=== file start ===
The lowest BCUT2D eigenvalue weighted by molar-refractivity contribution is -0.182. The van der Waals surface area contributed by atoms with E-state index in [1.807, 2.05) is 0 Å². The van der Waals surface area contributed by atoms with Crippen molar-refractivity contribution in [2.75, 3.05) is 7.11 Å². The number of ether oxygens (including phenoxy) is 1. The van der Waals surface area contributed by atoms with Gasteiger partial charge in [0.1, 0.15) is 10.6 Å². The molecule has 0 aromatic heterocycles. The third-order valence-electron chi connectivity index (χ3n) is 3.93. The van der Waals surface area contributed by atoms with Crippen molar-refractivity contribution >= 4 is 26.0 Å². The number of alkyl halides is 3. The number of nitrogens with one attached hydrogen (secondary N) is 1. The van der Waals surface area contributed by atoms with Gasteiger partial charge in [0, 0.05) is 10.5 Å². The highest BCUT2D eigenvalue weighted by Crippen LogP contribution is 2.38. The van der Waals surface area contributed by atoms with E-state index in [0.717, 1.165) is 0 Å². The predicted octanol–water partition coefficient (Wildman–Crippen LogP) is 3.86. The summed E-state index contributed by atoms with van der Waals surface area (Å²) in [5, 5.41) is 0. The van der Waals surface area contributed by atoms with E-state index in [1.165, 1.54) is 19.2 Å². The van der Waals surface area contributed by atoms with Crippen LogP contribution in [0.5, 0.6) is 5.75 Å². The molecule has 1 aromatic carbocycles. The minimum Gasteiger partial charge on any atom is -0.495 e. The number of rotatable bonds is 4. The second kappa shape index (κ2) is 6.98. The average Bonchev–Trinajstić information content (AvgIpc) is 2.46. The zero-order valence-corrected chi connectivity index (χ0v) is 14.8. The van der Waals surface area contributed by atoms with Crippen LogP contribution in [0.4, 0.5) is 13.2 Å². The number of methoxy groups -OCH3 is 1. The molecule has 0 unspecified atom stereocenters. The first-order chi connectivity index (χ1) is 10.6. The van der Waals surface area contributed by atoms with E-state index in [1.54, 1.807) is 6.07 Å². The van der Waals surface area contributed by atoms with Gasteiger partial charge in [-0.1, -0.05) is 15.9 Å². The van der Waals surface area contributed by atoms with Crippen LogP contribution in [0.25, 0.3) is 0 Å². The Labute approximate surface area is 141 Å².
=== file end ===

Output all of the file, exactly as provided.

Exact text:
The lowest BCUT2D eigenvalue weighted by molar-refractivity contribution is -0.182. The van der Waals surface area contributed by atoms with E-state index in [1.807, 2.05) is 0 Å². The van der Waals surface area contributed by atoms with Crippen molar-refractivity contribution in [2.75, 3.05) is 7.11 Å². The number of ether oxygens (including phenoxy) is 1. The van der Waals surface area contributed by atoms with Gasteiger partial charge in [0.1, 0.15) is 10.6 Å². The molecule has 0 aromatic heterocycles. The third-order valence-electron chi connectivity index (χ3n) is 3.93. The van der Waals surface area contributed by atoms with Crippen molar-refractivity contribution >= 4 is 26.0 Å². The number of alkyl halides is 3. The number of nitrogens with one attached hydrogen (secondary N) is 1. The van der Waals surface area contributed by atoms with Gasteiger partial charge in [0, 0.05) is 10.5 Å². The highest BCUT2D eigenvalue weighted by Crippen LogP contribution is 2.38. The van der Waals surface area contributed by atoms with E-state index in [0.717, 1.165) is 0 Å². The predicted octanol–water partition coefficient (Wildman–Crippen LogP) is 3.86. The summed E-state index contributed by atoms with van der Waals surface area (Å²) in [5, 5.41) is 0. The van der Waals surface area contributed by atoms with E-state index in [1.165, 1.54) is 19.2 Å². The van der Waals surface area contributed by atoms with Crippen LogP contribution in [0.5, 0.6) is 5.75 Å². The molecule has 1 aromatic carbocycles. The minimum Gasteiger partial charge on any atom is -0.495 e. The number of rotatable bonds is 4. The second kappa shape index (κ2) is 6.98. The average Bonchev–Trinajstić information content (AvgIpc) is 2.46. The zero-order valence-corrected chi connectivity index (χ0v) is 14.8. The van der Waals surface area contributed by atoms with Crippen LogP contribution in [0.4, 0.5) is 13.2 Å². The number of methoxy groups -OCH3 is 1. The molecule has 0 unspecified atom stereocenters. The first-order chi connectivity index (χ1) is 10.6. The van der Waals surface area contributed by atoms with E-state index in [1.54, 1.807) is 6.07 Å². The van der Waals surface area contributed by atoms with Gasteiger partial charge in [-0.1, -0.05) is 15.9 Å². The van der Waals surface area contributed by atoms with Crippen LogP contribution in [0.25, 0.3) is 0 Å². The Labute approximate surface area is 141 Å².